Now comes the 2004 election, and rumors are floating that Nickles may step down. I'm not sure what I think about this: he's not my favorite Oklahoma politician by any stretch of the imagination, but Don Nickles is a veritable Renaissance Man next to his junior counterpart, the venal and insipid Jim Inhofe, and I'd hate to see him go if he's going to be replaced by the likes of Tom Cole or (gag) Ernest Istook.
Which brings up the next question: Will J. C. Watts come out of retirement? The Bush administration seems fond of the fellow.
Oh, the Democrats? Yeah, they'll nominate some sacrificial lamb to go through the motions. As OkieDoke's Mike points out:
In addition to a sluggish economy, the Dems will need a strong presidential candidate to give the needed push for any shot at the Senate seat.
I don't expect the economy to be in great shape next year the sheer weight of federal borrowing to cover the nearly half-trillion-dollar deficit will see to that but it won't be Hooverville either, and somehow it's hard to imagine any of the current crop of Democratic presidential candidates making the slightest bit of impact on the Oklahoma electorate.
Does blog advertising work?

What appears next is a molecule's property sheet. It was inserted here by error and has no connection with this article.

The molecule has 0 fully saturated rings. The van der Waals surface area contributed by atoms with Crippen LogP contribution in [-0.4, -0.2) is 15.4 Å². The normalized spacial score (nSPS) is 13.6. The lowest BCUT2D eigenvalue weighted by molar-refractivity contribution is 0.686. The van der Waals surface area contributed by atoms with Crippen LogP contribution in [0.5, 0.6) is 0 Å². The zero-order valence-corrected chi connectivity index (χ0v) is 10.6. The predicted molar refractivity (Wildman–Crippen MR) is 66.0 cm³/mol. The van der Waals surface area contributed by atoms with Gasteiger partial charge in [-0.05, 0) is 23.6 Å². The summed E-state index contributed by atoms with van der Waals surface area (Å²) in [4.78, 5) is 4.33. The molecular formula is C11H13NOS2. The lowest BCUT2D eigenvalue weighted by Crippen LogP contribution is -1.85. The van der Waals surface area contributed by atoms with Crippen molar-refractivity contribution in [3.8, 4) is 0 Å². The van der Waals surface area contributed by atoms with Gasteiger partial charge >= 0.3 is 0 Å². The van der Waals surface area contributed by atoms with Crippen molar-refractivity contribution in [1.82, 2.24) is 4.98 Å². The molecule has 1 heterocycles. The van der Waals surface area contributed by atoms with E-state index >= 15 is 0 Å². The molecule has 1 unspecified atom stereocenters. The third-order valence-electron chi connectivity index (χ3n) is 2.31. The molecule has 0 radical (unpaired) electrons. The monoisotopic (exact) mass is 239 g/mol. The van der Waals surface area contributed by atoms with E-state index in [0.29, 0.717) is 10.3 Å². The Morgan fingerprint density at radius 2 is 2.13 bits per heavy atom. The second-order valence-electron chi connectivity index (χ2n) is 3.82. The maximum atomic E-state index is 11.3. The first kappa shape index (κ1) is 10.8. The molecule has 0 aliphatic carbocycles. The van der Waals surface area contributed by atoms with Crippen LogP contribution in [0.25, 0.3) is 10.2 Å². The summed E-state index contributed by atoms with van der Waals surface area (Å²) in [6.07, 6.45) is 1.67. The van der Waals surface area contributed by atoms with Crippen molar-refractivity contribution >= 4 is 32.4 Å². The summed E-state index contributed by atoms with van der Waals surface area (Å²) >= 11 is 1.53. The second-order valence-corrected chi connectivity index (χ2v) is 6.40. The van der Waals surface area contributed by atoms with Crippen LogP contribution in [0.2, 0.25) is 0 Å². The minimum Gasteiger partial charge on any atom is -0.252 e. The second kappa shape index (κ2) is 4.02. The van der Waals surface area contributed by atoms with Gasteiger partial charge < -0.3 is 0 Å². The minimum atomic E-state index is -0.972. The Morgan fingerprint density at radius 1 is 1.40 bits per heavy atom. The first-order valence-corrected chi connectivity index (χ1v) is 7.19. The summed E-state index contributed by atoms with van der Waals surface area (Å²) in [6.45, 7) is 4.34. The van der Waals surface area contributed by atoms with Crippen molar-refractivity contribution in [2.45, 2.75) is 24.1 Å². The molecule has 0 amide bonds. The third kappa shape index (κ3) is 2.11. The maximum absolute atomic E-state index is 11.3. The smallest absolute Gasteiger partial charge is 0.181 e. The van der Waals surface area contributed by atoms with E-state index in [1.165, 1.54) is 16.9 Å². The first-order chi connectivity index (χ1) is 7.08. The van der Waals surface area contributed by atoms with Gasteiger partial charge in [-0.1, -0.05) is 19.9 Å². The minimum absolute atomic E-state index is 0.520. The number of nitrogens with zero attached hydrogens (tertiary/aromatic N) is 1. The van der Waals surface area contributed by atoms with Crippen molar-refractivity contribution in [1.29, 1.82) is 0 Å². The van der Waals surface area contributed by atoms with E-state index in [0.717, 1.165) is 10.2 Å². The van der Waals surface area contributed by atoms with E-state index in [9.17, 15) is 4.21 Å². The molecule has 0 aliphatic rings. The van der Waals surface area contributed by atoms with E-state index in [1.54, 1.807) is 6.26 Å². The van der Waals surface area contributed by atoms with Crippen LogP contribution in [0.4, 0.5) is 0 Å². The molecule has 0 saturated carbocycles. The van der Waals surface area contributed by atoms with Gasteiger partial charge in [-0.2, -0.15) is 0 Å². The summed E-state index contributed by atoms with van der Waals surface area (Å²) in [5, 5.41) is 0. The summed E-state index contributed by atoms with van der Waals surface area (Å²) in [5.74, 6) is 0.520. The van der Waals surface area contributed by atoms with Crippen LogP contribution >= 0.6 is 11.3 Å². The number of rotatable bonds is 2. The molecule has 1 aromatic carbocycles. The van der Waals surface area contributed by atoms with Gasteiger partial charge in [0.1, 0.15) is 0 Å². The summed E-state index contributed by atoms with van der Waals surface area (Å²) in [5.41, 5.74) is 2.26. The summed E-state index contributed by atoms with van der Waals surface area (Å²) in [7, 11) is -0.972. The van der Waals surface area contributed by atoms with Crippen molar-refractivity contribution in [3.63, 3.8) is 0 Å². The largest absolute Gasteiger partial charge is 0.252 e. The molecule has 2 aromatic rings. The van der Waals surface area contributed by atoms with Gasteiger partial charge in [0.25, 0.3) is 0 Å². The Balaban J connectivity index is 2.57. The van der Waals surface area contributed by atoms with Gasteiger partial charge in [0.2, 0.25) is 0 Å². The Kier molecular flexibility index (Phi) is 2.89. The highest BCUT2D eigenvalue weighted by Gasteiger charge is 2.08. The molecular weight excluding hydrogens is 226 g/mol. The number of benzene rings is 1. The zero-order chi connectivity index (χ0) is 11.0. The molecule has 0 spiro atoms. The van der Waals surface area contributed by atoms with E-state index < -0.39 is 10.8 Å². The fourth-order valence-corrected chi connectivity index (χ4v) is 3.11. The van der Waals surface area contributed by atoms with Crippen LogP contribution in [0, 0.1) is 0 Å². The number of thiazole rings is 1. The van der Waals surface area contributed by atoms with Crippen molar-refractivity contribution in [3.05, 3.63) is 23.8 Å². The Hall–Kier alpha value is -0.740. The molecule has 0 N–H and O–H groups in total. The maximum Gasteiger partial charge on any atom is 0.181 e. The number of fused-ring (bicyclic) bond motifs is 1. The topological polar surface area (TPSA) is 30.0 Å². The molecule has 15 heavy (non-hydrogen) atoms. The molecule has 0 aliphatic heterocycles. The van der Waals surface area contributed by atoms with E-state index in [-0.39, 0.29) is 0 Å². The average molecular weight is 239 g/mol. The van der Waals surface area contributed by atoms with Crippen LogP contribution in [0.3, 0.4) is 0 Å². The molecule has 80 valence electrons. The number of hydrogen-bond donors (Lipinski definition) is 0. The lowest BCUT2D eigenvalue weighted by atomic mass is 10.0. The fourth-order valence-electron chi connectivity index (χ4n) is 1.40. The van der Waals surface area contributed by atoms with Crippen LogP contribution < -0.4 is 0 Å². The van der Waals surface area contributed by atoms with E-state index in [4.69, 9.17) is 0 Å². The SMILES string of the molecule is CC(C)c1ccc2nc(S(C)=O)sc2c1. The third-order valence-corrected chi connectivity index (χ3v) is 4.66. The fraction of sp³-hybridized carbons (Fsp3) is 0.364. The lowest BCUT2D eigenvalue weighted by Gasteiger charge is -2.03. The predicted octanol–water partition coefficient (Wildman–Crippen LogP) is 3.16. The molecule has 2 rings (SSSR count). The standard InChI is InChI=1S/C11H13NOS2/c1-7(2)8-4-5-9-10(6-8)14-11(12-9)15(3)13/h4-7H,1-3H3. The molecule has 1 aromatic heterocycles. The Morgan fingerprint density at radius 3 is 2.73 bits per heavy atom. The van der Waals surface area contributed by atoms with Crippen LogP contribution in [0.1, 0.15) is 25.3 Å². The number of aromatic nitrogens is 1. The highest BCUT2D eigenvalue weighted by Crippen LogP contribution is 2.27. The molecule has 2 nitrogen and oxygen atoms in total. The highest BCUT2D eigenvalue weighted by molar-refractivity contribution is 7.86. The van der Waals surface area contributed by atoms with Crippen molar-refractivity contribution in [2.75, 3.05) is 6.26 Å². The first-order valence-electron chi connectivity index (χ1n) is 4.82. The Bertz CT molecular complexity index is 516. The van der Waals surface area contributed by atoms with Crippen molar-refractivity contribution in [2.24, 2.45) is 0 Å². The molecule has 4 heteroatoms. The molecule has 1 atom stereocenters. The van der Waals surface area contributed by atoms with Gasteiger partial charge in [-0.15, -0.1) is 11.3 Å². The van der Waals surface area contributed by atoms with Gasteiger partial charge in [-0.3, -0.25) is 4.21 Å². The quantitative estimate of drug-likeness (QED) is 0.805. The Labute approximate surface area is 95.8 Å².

I dunno. I don't carry any.
But I did follow a Blogspot ad (it was at Bleeding Brain, if you're curious) this morning to the official site of one of the 128,597 people running for governor of California, a chap named Garrett Gruener, venture capitalist and founder of Ask Jeeves.
Interestingly, Gruener has a TypePad blog, which I suppose he'd rather you read from a popup from his main site than from that link, but at least there's more to it than "Vote for me, I'll set you free."
I guess Gruener's ad worked. Sort of.
Look at me, I'm not Sandra Dee
Michael Blowhard notes that scoping the babes isn't quite what it used to be:
[T]he girls and women remind me of the chic new architecture: a matter of ever-shifting translucent panes, of alluring surfaces twinkling one right behind another, all of them beguiling the eye while moving forward and back, in and out. Some people find this kind of thing to be bliss. I find it to be like an endless diet of whirling TV graphics. Walking around the city these days, I have to do my deliberate best not to walk into lampposts. Casual girlwatching used to be an easy-to-manage thing, something I could do semi-consciously. Now the pressure is so high and the attractions are so loud that it's almost impossible not to girlwatch.